[Interview] Samsung x The Louvre: Bringing Timeless Masterpieces Straight Into Your HomeShare open/close
The last few decades have seen art and technology intersect at a previously unimagined rate – both for using technology to create art, and also to make art more accessible to the public. Samsung Electronics has been at the forefront of this change, and has now partnered with the Louvre to aid its mission of sharing art with as many people as possible via The Frame and the Art Store.
The Louvre has a fascinating and rich history; a former royal palace, it has been a cornerstone of French history for over eight centuries. Open to the public since 1793, the Louvre’s collections are among the finest in the world, spanning several thousands of years and regions of origin from America to the borders of Asia and beyond. Divided into eight departments, it houses some of most recognizable art pieces in the world, including the Mona Lisa, the Winged Victory of Samothrace, and the Venus de Milo.
Samsung Newsroom spoke with Yann Le Touher, Head of Development, Brand Licensing and Commercial Partnerships at the Louvre, to learn more about what users can expect from this exciting partnership.
LFH (Louvre From Home)
Due to the COVID-19 pandemic, everyday life has been flipped on its head. The arts and entertainment were among the industries hardest hit, but that didn’t stop the public’s yearning to enjoy cultural pursuits. In order to allow people to still be able to experience its collections, the Louvre sought out new and innovative method of sharing art including uploading its entire art collection online.
According to Le Touher, this has been a crucial step in making sure the Louvre accomplishes its main mission of sharing art with as many people as possible. “It is important to share knowledge on as many of the artworks preserved at the Louvre as possible,” highlighted Le Touher. “We believe this online platform, which presents thousands of our artworks, is useful not only to art historians and researchers, but also art lovers.”
Samsung and the Louvre’s partnership is in line with the goal of bringing artwork closer to art fanatics around the world thanks to Samsung TVs’ pristine picture quality and lifelike images. The Frame is known for its ability to display images that look remarkably like physical prints and paintings, with the screen’s signature Quantum Dot technology making colors more vibrant and contrast sharper. “We were impressed by the features offered by The Frame and were interested in the idea of bringing art into peoples’ homes as well as making it more accessible,” noted Le Touher.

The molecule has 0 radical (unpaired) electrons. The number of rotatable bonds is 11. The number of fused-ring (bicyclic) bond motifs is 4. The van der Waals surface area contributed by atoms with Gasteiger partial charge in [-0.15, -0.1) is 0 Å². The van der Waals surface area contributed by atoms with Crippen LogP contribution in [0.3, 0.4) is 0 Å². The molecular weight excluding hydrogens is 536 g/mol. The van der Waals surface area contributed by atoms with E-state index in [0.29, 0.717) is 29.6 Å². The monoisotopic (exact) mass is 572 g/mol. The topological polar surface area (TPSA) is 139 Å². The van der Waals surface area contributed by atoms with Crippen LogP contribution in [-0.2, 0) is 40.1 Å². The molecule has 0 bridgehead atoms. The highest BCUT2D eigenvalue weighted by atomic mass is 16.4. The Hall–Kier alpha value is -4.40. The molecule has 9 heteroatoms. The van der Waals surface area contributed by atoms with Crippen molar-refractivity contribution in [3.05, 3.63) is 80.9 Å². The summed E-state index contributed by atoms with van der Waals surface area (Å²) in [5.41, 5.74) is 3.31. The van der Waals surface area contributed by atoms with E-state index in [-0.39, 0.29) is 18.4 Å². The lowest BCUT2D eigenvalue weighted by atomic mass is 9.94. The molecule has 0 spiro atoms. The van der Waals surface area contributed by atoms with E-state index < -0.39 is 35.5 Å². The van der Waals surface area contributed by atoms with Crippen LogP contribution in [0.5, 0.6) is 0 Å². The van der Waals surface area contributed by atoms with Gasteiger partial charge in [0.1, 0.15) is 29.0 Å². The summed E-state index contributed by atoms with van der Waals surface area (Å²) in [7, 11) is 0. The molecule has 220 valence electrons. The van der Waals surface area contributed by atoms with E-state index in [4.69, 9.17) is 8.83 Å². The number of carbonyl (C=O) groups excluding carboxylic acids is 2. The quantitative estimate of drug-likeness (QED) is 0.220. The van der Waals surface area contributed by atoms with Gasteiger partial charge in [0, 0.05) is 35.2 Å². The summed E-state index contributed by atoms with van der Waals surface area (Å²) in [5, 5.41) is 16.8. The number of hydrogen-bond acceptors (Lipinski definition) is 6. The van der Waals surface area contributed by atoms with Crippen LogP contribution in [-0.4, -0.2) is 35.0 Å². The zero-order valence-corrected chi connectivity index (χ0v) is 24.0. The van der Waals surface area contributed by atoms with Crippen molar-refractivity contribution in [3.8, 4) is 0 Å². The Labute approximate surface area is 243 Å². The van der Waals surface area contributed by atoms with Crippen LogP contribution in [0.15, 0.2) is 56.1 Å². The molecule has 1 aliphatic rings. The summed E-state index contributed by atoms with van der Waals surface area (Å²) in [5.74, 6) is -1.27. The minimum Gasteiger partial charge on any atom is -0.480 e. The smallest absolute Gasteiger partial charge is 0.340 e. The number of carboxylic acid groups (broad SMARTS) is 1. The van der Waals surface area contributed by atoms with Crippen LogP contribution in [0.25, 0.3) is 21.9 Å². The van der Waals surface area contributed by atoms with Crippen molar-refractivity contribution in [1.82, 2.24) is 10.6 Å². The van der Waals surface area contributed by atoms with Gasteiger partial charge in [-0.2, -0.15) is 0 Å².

As an iconic structure itself, photos of the Louvre itself are also available, bringing Parisian chic directly to you so as to bring the entire Louvre experience to your home. The Art Store provides access to an expansive range of artworks from world-renowned galleries and museums directly to your home, elevating any living space.
Find Your Inspiration
The Louvre has cemented itself as a place of inspiration for artists and art-enthusiasts alike. “The greatest architects, painters, sculptors, and craftsmen not only imagined and embellished the palace, but also lived, worked, and exhibited their work at the Louvre for over three hundred years,” said Le Touher.
In September, the Louvre opened its latest exhibition dedicated to Greek art. This project highlights the cultural, historical and artistic links between France and Greece in the 19th century and shows how the rediscovery of Greek antiquity changed the European view of Greece.
Thanks to The Frame’s ever-growing library of art some of that inspiration can now be yours too. There are 40 pieces of artwork from the Louvre and photographs of the iconic building, available on the Art Store today.
“Our selection of artworks from the Louvre include great masterpieces, such as the Liberty Leading the People, and the Grande Odalisque,” noted Le Touher. “We also want to promote lesser-known paintings that are important and meaningful in art history.” The Louvre and the Art Store partnership has, for example, added the painting Deux chiens de chasse liés à une souche (1548) by Jacopo Bassano, a monumental piece as the first animal portrait in Western painting, albeit less known than works such as the Mona Lisa.
“We are proud to be part of the partners highlighted in the Art Store,” affirmed Le Touher. “Thanks to Samsung’s technology and innovation, we have the opportunity to give people the impression of having a reproduction of their favorite work at home. Obviously, this does not replace a visit to the museum but we strongly believe it can bring inspiration and joy to many homes.”
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